Three rounds of Federal Reserve stimulus and better-than-forecast corporate earnings have helped the S&P rally as much as 173 percent from a 12-year low in 2009. The Fed announced plans in December to reduce the pace of bond buying amid faster-than-estimated economic growth.
Data today indicated applications for U.S. unemployment benefits declined last week to the lowest level in a month. Jobless claims fell by 2,000 to 339,000 in the period ended Dec. 28, Labor Department data showed. The median forecast of 26 economists surveyed by Bloomberg called for 344,000 claims.
A separate report showed the Institute for Supply Management’s factory index fell to 57 in December from the prior month’s 57.3, which was the highest since April 2011. Readings above 50 indicate expansion.
Reports from Europe today confirmed factory output in the euro area expanded last month at the fastest pace since May 2011 as Italy’s manufacturing beat estimates and Germany production grew for a sixth month. Data yesterday showed China’s official Purchasing Managers’ Index slipped to a four-month low in December, while a private report today also signaled manufacturing grew at a slower pace.
American consumers in 2013 were more upbeat than at any time in the previous six years as views on the economy, finances and the buying climate improved. The Bloomberg Consumer Comfort Index averaged minus 31.4 for 2013, the highest since 2007, when it was minus 10.5.
The Chicago Board Options Exchange Volatility Index, the gauge of S&P 500 options known as the VIX, rose 3.7 percent to 14.23 today for a fourth straight day of increases. The gauge finished 2013 with a 24 percent drop, the largest decline since 2009.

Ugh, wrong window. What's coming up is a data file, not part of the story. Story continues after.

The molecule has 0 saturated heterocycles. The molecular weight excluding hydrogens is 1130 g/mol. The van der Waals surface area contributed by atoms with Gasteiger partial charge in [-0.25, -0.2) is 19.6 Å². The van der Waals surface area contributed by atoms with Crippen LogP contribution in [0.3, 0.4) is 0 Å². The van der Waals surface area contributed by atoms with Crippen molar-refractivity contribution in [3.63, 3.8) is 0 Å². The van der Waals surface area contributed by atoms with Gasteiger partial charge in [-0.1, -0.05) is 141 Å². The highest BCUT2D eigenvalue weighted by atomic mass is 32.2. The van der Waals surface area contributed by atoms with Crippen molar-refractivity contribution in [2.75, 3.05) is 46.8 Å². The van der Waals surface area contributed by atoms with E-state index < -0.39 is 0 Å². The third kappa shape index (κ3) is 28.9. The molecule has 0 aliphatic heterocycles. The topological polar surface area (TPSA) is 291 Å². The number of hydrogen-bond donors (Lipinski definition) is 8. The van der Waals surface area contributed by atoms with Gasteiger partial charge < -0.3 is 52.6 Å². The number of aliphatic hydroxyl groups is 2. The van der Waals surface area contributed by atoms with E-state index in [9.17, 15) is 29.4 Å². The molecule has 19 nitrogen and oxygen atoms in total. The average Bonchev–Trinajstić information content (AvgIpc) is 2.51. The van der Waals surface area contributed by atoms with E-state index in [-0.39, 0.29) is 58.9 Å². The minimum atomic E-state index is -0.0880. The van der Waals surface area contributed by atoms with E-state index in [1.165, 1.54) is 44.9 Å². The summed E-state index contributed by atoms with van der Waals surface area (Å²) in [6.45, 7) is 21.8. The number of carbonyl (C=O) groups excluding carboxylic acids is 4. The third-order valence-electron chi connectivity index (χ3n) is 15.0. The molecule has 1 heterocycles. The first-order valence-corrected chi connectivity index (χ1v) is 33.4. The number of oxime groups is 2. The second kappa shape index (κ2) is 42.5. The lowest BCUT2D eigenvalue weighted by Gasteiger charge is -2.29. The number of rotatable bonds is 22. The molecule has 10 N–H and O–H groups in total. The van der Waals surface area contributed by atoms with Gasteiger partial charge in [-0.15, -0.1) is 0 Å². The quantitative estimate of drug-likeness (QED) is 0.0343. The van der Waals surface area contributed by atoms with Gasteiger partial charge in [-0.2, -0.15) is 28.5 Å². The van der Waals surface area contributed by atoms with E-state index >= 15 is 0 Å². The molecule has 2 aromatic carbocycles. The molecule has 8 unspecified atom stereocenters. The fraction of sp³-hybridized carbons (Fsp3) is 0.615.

All 10 main S&P 500 groups retreated at least 0.5 percent today, with utility and energy shares dropping at least 1.3 percent for the biggest declines. Exxon Mobil Corp. slid 1.4 percent to $99.75.
Apple sank 1.4 percent to $553.13, leading an index of technology-hardware stocks to a 1.4 percent decline. Wells Fargo analyst Maynard Um cut the rating on the stock to market perform from outperform, saying the iPhone maker’s gross margin could come under pressure later in the year.
Analog Devices fell 3.2 percent to $49.28. Goldman Sachs analyst James Covello cut the circuit maker from sell from neutral and lowered the stock’s price target to $41 a share. Wells Fargo analyst David Wong also downgraded the stock, to market perform from outperform, citing lower semiconductor demand through the end of last year.
Range Resources Corp. dropped 3.1 percent, the most since October, to $81.74 after the company said in a filing that Chief Executive Officer John Pinkerton retired on Dec. 31.
Newmont Mining increased 4 percent to $23.96. Gold for February delivery settled 1.9 percent higher in New York after the metal posted its largest annual decline in three decades. Newmont fell 50 percent last year for the biggest decline in the S&P 500.
Urban Outfitters Inc. jumped 1.8 percent to $37.78. Jefferies Group LLC analyst Randal Konik upgraded the clothing retailer to buy from hold. Urban Outfitters dropped 5.7 percent last year, making it the only consumer discretionary stock in the S&P 500 to decline.
American Eagle Outfitters Inc. rose 2.3 percent to $14.73 after Konik raised his rating to buy from hold.